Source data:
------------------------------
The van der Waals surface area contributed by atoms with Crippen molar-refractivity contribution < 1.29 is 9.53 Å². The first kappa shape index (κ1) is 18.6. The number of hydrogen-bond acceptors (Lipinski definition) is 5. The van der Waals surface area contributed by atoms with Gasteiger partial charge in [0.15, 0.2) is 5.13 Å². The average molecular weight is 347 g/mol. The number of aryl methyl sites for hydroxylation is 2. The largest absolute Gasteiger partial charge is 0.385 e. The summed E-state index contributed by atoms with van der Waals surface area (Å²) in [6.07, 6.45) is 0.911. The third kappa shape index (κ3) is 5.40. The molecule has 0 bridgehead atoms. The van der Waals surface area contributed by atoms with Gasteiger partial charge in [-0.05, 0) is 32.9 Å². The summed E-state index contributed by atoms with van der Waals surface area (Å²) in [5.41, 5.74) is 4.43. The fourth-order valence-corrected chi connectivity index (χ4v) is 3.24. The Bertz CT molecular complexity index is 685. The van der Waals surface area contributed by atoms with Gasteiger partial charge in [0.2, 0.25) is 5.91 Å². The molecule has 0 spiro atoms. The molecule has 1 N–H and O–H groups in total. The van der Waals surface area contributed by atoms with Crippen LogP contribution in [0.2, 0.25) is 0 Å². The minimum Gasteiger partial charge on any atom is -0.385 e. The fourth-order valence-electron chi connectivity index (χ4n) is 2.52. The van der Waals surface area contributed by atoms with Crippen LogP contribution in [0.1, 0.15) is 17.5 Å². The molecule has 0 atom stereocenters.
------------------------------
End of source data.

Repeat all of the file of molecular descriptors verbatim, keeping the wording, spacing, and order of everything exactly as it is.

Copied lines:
The van der Waals surface area contributed by atoms with Crippen molar-refractivity contribution < 1.29 is 9.53 Å². The first kappa shape index (κ1) is 18.6. The number of hydrogen-bond acceptors (Lipinski definition) is 5. The van der Waals surface area contributed by atoms with Gasteiger partial charge in [0.15, 0.2) is 5.13 Å². The average molecular weight is 347 g/mol. The number of aryl methyl sites for hydroxylation is 2. The largest absolute Gasteiger partial charge is 0.385 e. The summed E-state index contributed by atoms with van der Waals surface area (Å²) in [6.07, 6.45) is 0.911. The third kappa shape index (κ3) is 5.40. The molecule has 0 bridgehead atoms. The van der Waals surface area contributed by atoms with Gasteiger partial charge in [-0.05, 0) is 32.9 Å². The summed E-state index contributed by atoms with van der Waals surface area (Å²) in [5.41, 5.74) is 4.43. The fourth-order valence-corrected chi connectivity index (χ4v) is 3.24. The Bertz CT molecular complexity index is 685. The van der Waals surface area contributed by atoms with Gasteiger partial charge in [0.2, 0.25) is 5.91 Å². The molecule has 0 spiro atoms. The molecule has 1 N–H and O–H groups in total. The van der Waals surface area contributed by atoms with Crippen LogP contribution in [0.2, 0.25) is 0 Å². The minimum Gasteiger partial charge on any atom is -0.385 e. The fourth-order valence-electron chi connectivity index (χ4n) is 2.52. The van der Waals surface area contributed by atoms with Crippen LogP contribution in [0.1, 0.15) is 17.5 Å². The molecule has 0 atom stereocenters.